I’m all over New York – there are so many facets to this city. My brother lives in Queens, my sister in Brooklyn, and my husband and I live in Manhattan, and we have a lot of fun exploring the different boroughs. Whether it’s a dim sum brunch in Flushing or a stroll through the cherry blossoms at the Brooklyn Botanical Garden – things are never dull. I love going to the Metropolitan Opera and the theater and make time to see exhibitions at museums and gallery shows. The days are never long enough in my personal New York.

What is your favorite spot in New York City and why?

Honestly, right now my favorite place might just be the courtyard behind Deutsches Haus at NYU. There is beautiful light there and tall trees and the birds chirp as they fly overhead – it is a peaceful oasis right in the heart of Manhattan. The second it gets a bit warmer I plan to have many happy cups of coffee there and brainstorm with my colleagues.

What is your highlight of the week (or upcoming weeks)?

I am excited about tonight’s opening of Berlin Becoming. The show focuses on Berlin’s constant physical and psychological renewal and I am curious to discover the artists’ thoughts and inspirations that shaped the works that have been installed here at Deutsches Haus.

Another event I am looking forward to is the screening of Beatrice Moeller’s documentary Everything We Want about women and gender roles in the 21st century and the tricky question of “How to be a woman these days.” I look forward to seeing some of you there!

Student Workers

Well, hello there! Grüß Gott! I am called Tony Baiz. I hail from Southern California, and I am currently working on my Master’s here at NYU in Humanities and Social Thought (emphasis European Politics).I came to New York for the incredible opportunity to study at an erudite university like NYU, as well as to get the privilege to live in this extraordinary metropolitan, where in one instant I could feel like I’m in a neighborhood in Shanghai, enjoying a delightful meal, to the next moment, being in a lively soirée in a Berlin apartment. Other than my ongoing intrigue with the German culture, what attracted me most to working at the Deutsches Haus was researching and discovering the eclectic assortment of events that take place here.These events range from topics in my field of interest, to German art, music, film, and literature; a truly genuine and unique German cultural enclave, that is wonderful to discover, in the already esoteric Greenwich Village. Working at the front desk at the Deutsches Haus has been a highly positive experience. Meeting so many different people from Germany, and the world has been a real treat, and there often seem to be a lot of interesting things that occur at DH that makes working here always interesting. Our staff is always helpful, friendly and easy going to work with, which makes the work environment pleasant. While in New York I hope to travel along the eastern seaboard, and when there is money and time, pay another visit to Germany!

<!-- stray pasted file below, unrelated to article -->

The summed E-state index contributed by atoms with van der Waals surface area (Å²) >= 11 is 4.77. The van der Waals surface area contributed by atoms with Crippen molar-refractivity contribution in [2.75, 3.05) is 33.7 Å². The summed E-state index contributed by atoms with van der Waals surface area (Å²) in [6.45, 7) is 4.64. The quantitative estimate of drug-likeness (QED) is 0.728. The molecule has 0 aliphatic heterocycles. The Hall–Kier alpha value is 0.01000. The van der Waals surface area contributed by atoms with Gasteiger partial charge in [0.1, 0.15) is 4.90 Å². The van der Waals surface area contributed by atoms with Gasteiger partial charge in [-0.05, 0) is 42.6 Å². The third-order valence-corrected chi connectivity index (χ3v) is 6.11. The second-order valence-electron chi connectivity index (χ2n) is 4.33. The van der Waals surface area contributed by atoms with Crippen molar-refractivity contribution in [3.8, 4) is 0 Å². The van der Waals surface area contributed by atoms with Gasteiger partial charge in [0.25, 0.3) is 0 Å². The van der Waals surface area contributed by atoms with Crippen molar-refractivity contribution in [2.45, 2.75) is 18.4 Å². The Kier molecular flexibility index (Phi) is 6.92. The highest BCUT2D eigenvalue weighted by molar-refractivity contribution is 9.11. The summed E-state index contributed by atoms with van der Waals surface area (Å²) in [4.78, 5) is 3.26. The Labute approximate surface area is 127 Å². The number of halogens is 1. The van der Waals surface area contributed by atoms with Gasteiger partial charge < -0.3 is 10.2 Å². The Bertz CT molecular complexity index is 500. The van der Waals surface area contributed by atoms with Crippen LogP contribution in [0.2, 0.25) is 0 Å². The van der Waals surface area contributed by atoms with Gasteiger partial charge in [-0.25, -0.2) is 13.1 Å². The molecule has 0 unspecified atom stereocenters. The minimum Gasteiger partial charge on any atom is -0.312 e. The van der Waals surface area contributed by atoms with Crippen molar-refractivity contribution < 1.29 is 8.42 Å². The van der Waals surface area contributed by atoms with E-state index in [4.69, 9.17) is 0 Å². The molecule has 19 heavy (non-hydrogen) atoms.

"Wer fremde Sprachen nicht kennt, weiß nichts von seiner eigenen.”

He who doesn’t know foreign languages knows nothing about his own

- Johann Wolfgang von Goethe

Student Worker

This week we’d like to introduce you to one of our student workers, Alyssa.

Hi, my name is Alyssa, I am originally from Princeton, NJ, and am currently a Junior at NYU! I am a Psychology major, minoring in German and Child and Adolescent Mental Health Studies. Although I have only been working here for about 5 months, it has already been an absolute pleasure to be a part of the Deutsches Haus team!

Deutsches Haus caught my eye when I was still in high school visiting on an NYU campus tour. Its quaint location on Washington Mews and beautiful architecture intrigued me and I was looking forward to learn more about the language and cultural programs here!